No Stars


He asks me do you ever come out of your shell, and I look at him from across an ocean and just shrug, ever evasive. Do I ever. Come out. I guess not, I say. What is there to say? Islands don’t have voices. I’m drinking something undefinable and deathly sweet from a red plastic cup. My keys are hidden in the hollow between my breasts because my jeans are too tight to fit them. There are two twenties tucked into my jacket pocket like a couple of talismans, wards against hunger. As long as I’ve got cash I can eat. It takes a while to let go of this scrabbling thought pattern even though it’s been a long time since I’ve ached for food. These are the early days, before I carry a nondescript metal water bottle full of wine or rotgut liquor around with me like a pacemaker, something you need always that nobody else sees.

He looks at me, waits for a better answer. I won’t remember his name or his face. I will remember that he was the only black kid in this house full of drunk whites, and that he left early with the set of his jaw like a barbed wire fence, walking out into the night across a gravel parking lot and into no easy future.

I’ve got one hand folded across my chest, the other tapping in multiples of threes on my hip bone because it helps me think and stay calm. The noise of the party swells around us, people elbowing each other under black light, always looking over the shoulder of the person they’re talking to, their faces animated but somehow blank at the same time. I’m eighteen and I still go to parties. This is my first semester of college and part of me still thinks that I will l be spared, that I will be lifted up somehow, whole, beautiful, and unmarked.

Habit, I say suddenly. It’s mostly habit. And I see something flicker in his eyes, regarding me, and I think for a second he knows what I mean. How could he not? He knows better than me what it is to need to pass unseen and to blend into the corners, the necessity of assessing the risk of other people. How to leave early.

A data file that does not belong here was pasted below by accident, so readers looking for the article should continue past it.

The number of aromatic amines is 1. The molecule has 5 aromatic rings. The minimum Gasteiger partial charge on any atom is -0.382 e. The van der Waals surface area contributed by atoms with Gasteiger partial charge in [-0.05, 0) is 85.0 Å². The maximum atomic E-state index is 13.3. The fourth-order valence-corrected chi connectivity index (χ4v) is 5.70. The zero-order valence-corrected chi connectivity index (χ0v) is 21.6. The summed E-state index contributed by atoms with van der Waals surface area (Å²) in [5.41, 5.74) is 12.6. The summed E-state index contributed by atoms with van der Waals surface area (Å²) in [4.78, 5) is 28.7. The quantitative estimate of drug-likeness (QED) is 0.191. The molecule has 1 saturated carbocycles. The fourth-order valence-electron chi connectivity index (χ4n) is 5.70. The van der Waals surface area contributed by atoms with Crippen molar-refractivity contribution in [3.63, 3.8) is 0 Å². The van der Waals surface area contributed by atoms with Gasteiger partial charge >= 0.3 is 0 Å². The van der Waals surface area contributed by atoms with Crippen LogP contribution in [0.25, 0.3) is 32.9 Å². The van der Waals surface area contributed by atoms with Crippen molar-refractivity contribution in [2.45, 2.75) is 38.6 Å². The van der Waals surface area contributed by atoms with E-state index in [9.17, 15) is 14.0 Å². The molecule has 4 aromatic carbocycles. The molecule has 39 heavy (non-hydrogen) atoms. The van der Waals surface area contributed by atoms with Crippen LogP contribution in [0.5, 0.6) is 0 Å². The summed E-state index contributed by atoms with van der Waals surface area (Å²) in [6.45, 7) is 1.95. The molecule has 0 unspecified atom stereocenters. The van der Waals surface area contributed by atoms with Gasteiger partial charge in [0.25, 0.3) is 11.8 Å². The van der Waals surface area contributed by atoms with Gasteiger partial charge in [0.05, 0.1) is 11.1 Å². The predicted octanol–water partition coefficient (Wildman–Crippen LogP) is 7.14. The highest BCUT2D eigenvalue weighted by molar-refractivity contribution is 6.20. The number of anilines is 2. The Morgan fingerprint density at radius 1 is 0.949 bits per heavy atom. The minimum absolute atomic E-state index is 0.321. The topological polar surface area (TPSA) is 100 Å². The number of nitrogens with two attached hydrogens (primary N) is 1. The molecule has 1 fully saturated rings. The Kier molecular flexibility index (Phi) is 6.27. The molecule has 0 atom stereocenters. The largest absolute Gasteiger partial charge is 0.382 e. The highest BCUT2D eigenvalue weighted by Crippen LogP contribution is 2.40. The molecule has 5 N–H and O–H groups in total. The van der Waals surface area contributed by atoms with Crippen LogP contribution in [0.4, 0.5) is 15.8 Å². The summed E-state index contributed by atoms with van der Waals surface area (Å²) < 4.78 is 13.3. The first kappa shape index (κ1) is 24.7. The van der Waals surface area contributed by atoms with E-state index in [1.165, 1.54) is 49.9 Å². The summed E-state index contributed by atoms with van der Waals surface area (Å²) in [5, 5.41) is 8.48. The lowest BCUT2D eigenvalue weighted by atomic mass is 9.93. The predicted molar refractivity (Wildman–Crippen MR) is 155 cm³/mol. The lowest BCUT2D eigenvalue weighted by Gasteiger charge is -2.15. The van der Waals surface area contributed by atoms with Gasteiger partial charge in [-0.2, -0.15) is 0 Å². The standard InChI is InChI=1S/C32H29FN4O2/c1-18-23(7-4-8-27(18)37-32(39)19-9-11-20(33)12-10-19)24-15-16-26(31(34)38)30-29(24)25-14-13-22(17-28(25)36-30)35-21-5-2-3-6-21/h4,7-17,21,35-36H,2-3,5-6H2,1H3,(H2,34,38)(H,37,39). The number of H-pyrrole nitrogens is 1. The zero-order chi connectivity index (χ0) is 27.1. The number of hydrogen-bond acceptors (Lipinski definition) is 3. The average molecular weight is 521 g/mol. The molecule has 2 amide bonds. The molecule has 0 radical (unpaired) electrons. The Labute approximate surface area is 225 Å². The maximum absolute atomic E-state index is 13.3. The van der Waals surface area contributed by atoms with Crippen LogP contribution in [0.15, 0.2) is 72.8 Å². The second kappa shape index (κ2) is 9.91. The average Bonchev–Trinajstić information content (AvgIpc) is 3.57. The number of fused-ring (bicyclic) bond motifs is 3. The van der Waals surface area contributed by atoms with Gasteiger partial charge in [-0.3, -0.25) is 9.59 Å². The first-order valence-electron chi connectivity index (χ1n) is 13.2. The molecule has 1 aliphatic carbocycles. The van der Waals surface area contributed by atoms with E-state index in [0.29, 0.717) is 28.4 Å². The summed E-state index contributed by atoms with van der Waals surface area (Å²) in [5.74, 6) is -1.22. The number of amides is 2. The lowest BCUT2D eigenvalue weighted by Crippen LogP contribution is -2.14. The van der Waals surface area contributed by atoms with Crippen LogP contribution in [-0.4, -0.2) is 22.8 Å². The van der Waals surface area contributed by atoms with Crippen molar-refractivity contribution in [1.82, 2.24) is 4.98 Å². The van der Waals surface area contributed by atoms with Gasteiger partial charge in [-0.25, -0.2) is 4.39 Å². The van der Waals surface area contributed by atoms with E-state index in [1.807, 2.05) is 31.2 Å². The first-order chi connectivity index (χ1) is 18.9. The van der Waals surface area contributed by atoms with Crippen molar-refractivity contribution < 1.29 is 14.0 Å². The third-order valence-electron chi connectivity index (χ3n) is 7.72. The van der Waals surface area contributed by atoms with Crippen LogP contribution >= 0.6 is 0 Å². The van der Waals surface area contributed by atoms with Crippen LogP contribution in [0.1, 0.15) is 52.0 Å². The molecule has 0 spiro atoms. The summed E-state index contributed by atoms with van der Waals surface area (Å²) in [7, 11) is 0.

Years later, I’m riding my bike in a suburb of Sacramento. It’s October and I’m looking for a job, dropping off resumes wherever they’ll take one. I didn’t graduate after all. I couldn’t make it work. I live on my friends’ couch now because I still can’t quite make it work. My fingernails are tattered around the edges, pink and painful and sometimes bleeding, but I breathe a little better than I used to. A little deeper. I’m old enough and wounded enough now to know that sometimes, just being able to breathe evenly is not a small thing.

I ride along and look over and there’s a park, and I see a young mom with her baby, sitting on the grass. Her dark hair piled in a loose knot, as if she absently put it there while absorbed with the ordinary tasks of her life, maybe with the traces of soapy dishwater or onion smell on her hands. The tasks of putting her baby into the carrier next to her, lying loosely on the grass. Lifting him in with her small strong arms, and then walking down to the park with an open afternoon spilled out in front of them, the hours just rolling ahead. The ordinariness of just sitting there, what a miracle, does she know to call herself and that kid and her hands and her life a miracle?

They’re sitting there on the grass and she’s looking at her kid and smiling, and I get all caught up in the implications, what it means to be able to sit there with your baby, with this baby you made with another human being, and teach them grass, teach them sun, teach them love inside trips to the park. I look at this woman and her baby and I think of the man that stuck his fingers inside me even though I was dry, dragged my head forward by my hair until I choked, the sound ugly and echoing in that room. How we used to be friends, how he still emails me every six months or so to ask what’s up?